We are still waiting on some additional ballots to be counted, but if current trends hold, I will be the Republican nominee for Governor of Oregon!Thank you so much for your support! My team and I look forward to sharing additional updates later today! #orpol #TeamDrazan pic.twitter.com/GR18nKT2Ll
Drazan becomes the first female Republican gubernatorial nominee since Norma Paulus in 1986, setting the stage for an all-woman race for governor — the first in Oregon history — with Kotek and Betsy Johnson, a former Democratic lawmaker who is running a well-funded bid as an independent.
“We did it!” she declared in a statement posted to social media Wednesday evening. “I’m so humbled to be the Republican nominee for governor of Oregon. Grateful for each and every vote and for all your support along the way. Change is coming this November. Join me.”
In House District 51, which includes Canby, incumbent James Hieb held a strong lead over primary challenger Lisa Davidson, with 60.5% to 38.25% in early returns Tuesday night. Democrat Walt Trandum was unopposed in his HD 51 primary.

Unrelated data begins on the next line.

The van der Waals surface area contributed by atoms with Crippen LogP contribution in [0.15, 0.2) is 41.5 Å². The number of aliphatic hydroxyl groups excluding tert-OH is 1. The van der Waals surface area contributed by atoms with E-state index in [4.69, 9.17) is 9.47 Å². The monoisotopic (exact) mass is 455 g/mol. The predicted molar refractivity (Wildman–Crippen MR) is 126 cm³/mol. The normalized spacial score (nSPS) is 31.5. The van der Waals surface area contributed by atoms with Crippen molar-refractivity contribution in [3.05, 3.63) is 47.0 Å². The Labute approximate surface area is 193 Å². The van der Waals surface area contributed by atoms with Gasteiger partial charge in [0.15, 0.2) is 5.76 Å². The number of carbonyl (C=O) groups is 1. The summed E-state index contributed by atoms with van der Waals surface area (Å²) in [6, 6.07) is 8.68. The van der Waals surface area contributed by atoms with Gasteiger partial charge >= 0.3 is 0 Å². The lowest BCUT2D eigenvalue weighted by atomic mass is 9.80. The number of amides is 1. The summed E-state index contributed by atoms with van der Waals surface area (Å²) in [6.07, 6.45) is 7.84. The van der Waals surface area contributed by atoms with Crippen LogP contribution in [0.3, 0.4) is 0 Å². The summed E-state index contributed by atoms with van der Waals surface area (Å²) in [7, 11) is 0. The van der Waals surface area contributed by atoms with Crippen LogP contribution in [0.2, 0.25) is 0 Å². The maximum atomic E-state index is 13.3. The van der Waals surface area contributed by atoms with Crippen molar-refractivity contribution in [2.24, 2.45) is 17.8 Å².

“It is humbling beyond words to see so many of the Republican voters in my home district choose me to represent their voices in the State Capitol,” Hieb said in a statement posted to his political Facebook page Tuesday night.
“Your support means the world to my family and me, and if the results continue to go our way tonight and in November, I promise to work tirelessly to serve the good people of House District 51 to the absolute best of my ability.”
In Senate District 26, which also includes Canby under the new legislative boundaries, current state Representative Daniel Bonham, of The Dalles, was far ahead of his two primary challengers, Steve Bates and Michael Nugent, with 60% of ballots cast. Democrat Raz Mason, also of The Dalles, was unopposed.
In Congress, Oregon’s 5th District showed Democratic challenger Jamie McLeod-Skinner holding a stout lead over longtime Representative Kurt Schrader, of Canby. McLeod-Skinner, an attorney and consultant who positioned herself to the left of the more moderate Schrader, had a 7,000 vote lead, capturing 60% to his 40%.
However, with an estimated 95% of Democratic results still uncounted in Schrader’s base of Clackamas County — representing at least 30,000 to 40,000 ballots — the race remains too early to call. Of the approximately 1,600 Democratic votes reported so far in Clackamas, Schrader had won 57% of them.